Cornerstone 2010 The Cornerstone Red Wine (Napa Valley). This wine is massively ripe, with black currant, dark chocolate and anise flavors. Cabernet Sauvignon brings a black currant note and tannic power, Cabernet Franc adds a cherried rich-ness, and Merlot lends a soft, feminine touch. The result is noble, but big, thick tannins call for time in the cellar. Consider opening from 2017, although it will go for a decade or two longer than that. Cellar Selection. —S.H. Price: $150 Order here.
2010 Cornerstone Cellars Howell Mountain Cabernet Sauvignon Ripe, vivacious black- berry, black currant and oak flavors are folded into complex tannins in this dramatic Cabernet Sauvignon. Blended with 10% Merlot, it’s dry, firm and noble, but severely immature at this stage and will require plenty of bottle age. Give it six more years, at the very least. Cellar Selection.—S.H. Price $80 Order here.
Cornerstone 2010 Cabernet Sauvignon (Napa Valley). Everything about this Cabernet argues for cellaring. With a little Merlot and Cabernet Franc, it’s enormously complex, with fruit flavors that range from blackberries and cherries to black currants. There’s also a pleasant herbaceous-ness that suggests sweet green peas. The tannins are significant so let it develop bottle complexity till 2016. Cellar Selection— S.H. Price $60 Order here.
Suggested Recipe from Leite's Culinaria
Roast Duck Stuffed with Farro, Figs, and Hazelnuts
1 1/2 cups dry red wine, such as Pinot Noir
2 tablespoons granulated sugar
1 dried bay leaf
1 sprig fresh thyme, plus 2 tablespoons chopped fresh thyme
1/2 teaspoon whole black peppercorns
1 allspice berry
Fine sea salt, to taste
12 dried figs (any variety)
1 whole (5 to 7 pounds) duck, deboned (see LC Note above)
Freshly ground black pepper, to taste
1 pound breakfast sausage, uncooked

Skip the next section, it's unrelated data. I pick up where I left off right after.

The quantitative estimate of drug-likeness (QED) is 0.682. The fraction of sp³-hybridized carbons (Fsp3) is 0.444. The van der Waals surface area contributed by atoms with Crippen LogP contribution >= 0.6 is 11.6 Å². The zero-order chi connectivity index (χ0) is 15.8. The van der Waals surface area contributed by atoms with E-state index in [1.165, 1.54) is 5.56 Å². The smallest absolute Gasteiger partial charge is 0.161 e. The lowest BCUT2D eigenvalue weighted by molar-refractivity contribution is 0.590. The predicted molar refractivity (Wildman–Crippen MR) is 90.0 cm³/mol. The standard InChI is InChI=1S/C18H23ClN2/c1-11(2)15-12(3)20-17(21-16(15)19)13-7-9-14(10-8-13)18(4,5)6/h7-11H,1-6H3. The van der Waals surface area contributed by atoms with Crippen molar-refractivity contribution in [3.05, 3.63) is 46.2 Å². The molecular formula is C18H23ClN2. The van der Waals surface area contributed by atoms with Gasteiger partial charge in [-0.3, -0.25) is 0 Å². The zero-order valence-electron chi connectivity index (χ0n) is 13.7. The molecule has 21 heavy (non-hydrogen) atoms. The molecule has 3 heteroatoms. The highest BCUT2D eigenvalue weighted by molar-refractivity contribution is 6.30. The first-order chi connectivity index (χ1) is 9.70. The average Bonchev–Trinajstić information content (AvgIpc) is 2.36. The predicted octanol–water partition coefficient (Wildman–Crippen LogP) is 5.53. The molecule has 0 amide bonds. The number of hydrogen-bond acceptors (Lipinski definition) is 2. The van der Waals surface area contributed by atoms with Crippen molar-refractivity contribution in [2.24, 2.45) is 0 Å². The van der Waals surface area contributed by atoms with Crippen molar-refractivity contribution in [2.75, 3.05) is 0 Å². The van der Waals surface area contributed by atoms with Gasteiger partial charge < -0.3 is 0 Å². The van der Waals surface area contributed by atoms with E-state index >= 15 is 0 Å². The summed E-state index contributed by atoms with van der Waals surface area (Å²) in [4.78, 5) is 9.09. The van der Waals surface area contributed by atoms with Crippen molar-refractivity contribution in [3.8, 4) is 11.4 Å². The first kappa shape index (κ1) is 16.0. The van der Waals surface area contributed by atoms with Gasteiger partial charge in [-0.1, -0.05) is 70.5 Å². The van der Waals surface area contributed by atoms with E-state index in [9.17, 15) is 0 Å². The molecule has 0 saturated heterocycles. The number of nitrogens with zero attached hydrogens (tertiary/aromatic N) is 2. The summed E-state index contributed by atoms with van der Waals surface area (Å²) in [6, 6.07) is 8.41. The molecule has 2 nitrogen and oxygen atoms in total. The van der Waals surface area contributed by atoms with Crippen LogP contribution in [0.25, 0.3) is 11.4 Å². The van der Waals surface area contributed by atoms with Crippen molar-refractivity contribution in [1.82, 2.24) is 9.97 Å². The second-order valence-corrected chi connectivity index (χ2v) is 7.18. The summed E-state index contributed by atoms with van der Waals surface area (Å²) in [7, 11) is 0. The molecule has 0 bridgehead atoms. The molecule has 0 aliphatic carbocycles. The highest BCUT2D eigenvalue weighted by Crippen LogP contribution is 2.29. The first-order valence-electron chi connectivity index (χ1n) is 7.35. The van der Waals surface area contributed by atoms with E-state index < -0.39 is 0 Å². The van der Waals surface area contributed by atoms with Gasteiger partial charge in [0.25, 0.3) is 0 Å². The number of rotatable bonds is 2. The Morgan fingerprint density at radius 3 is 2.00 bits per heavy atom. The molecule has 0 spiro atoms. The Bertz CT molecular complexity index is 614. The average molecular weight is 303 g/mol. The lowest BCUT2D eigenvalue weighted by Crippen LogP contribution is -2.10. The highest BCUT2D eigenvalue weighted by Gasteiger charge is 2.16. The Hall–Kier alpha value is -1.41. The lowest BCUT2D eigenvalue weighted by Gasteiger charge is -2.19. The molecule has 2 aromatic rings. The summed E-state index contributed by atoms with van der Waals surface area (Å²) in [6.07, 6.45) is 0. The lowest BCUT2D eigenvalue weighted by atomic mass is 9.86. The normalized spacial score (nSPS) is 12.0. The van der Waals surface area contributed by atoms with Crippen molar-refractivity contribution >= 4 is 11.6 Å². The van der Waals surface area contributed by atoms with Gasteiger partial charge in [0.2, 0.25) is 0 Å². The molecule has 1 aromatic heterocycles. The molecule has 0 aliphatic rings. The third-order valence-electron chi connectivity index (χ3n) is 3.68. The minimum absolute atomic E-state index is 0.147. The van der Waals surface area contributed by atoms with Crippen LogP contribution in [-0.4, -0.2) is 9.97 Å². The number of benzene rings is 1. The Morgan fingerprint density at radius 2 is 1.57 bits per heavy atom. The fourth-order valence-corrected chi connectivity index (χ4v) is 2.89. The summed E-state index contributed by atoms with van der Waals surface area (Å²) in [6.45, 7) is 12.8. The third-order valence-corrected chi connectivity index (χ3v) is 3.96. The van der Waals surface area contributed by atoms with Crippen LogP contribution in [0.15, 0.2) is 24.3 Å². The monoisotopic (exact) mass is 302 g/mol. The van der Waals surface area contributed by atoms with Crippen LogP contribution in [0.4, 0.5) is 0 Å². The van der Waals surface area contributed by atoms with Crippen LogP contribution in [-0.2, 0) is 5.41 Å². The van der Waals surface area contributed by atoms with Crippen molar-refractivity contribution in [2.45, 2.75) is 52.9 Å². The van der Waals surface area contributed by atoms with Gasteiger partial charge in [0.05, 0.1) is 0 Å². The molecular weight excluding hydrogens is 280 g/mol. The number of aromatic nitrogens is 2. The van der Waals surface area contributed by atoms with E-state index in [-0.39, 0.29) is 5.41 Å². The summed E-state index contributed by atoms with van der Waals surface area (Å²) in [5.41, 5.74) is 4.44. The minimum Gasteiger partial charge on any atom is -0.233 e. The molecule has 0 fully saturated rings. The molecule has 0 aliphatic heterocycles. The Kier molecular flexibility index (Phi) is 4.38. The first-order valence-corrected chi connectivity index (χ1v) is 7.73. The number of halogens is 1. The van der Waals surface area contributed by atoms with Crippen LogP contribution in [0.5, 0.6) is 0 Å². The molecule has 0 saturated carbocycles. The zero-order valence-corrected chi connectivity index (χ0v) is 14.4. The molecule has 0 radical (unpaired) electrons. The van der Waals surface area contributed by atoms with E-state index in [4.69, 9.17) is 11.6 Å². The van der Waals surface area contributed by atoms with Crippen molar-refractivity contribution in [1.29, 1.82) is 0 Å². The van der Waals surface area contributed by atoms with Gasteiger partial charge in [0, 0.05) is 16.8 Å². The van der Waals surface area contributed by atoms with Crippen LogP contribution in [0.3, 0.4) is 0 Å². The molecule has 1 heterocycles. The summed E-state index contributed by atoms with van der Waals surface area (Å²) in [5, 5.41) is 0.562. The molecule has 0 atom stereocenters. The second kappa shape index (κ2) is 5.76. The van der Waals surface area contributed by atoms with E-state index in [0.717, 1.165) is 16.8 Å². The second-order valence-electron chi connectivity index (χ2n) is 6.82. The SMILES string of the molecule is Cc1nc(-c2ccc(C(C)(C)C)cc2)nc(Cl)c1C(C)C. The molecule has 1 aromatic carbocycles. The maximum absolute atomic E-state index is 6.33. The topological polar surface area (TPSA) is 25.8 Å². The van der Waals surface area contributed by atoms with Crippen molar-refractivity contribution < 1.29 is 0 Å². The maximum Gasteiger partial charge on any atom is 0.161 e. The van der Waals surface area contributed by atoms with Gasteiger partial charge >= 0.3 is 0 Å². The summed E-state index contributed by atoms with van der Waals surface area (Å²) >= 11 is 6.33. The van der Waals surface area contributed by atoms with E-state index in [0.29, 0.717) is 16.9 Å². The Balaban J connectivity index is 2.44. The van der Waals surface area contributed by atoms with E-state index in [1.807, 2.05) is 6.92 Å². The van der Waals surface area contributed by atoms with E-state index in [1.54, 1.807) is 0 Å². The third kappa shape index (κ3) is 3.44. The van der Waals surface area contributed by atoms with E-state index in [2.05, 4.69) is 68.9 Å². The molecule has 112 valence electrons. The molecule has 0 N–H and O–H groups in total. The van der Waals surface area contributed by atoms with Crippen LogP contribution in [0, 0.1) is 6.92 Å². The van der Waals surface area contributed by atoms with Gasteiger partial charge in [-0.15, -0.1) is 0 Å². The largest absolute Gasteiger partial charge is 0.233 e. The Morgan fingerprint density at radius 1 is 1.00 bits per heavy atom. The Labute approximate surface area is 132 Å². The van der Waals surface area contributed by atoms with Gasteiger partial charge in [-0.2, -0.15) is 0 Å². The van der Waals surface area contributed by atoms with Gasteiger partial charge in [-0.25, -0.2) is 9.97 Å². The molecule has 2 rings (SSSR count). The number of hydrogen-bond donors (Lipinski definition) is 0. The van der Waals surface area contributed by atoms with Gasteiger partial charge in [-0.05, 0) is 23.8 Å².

2 cups cooked farro (or substitute wild rice, brown rice, or mixed whole grains)
3/4 cup hazelnuts, toasted, skinned*, and coarsely chopped
1/2 cup chopped fresh flat-leaf parsley
1. A day before dinner, in a small saucepan over medium-high heat, stir together the wine, sugar, bay leaf, thyme sprig, peppercorns, allspice, and a pinch salt. Bring to a simmer and stir until the sugar dissolves. Remove from the heat, add the figs, and cover. Let cool to room temperature and then refrigerate overnight.
2. A couple hours before dinner, preheat the oven to 375°F (190°C). Fit a roasting pan with a rack.
3. Trim any glands or blood vessels from the duck. Pat the duck completely dry with paper towels and place it on a cutting board, opening it like a book. Season it inside and out (that is to say, on both the meat and the skin) with salt and pepper. Turn the duck skin side down.
4. Drain the figs, trim the stems, and then quarter each fig lengthwise. In a bowl, combine the figs, sausage, farro, hazelnuts, chopped thyme, and parsley. Pat the stuffing into a cylinder about 3 inches in diameter and 3 inches shorter than the length of the duck. Place the stuffing directly in the center of the duck and roll the meat tightly around the stuffing. Tie the duck every 2 inches or so with a separate piece of kitchen string. Using the tip of a sharp knife, lightly score the duck skin in a crosshatch pattern to facilitate the release of fat during cooking, being careful not to cut the string.
5. Place the duck on the rack and roast it, basting the duck with the drippings that accumulate in the pan 3 or 4 times, for about 60 to 90 minutes, until a thermometer inserted into the middle of the farro stuffing registers 160°F (71°C). If the skin starts to get a little too brown, you can lower the oven temperature to 325°F (165°C) so the duck finishes more slowly.
6. Remove the duck from the oven and let it rest for 10 minutes. Carve into slices about 1 inch thick, removing and discarding the string. Serve immediately.
WHOLE STUFFED DUCK VARIATION
Can’t get anyone to debone that duck for you? No problem. What you want to do then is roast it whole—bones and all. Yup. Just pat the duck dry, season it with salt and pepper, and shove it in the oven. [Editor's Note: If you lack a preferred technique for roasting duck, our recipe tester Elie Nassar roasted it on a rack in a roasting pan at 325°F (165°C) for 1 1/2 to 2 hours and it worked just dandy. You could stuff the bird with the farro and hazelnut and fig goodness or you could instead plop the stuffing in a small baking dish and slip that in the oven alongside the bird for the last little while. (When making the stuffing, you'll need to amend it slightly. Sauté the sausage until no trace of pink remains, then mix in the rest of the ingredients, spoon it into the cavity of the duck or an 8-inch square dish or small casserole covered with a lid or foil, and bake until warmed through, 30 to 60 minutes.)] Easy peasy.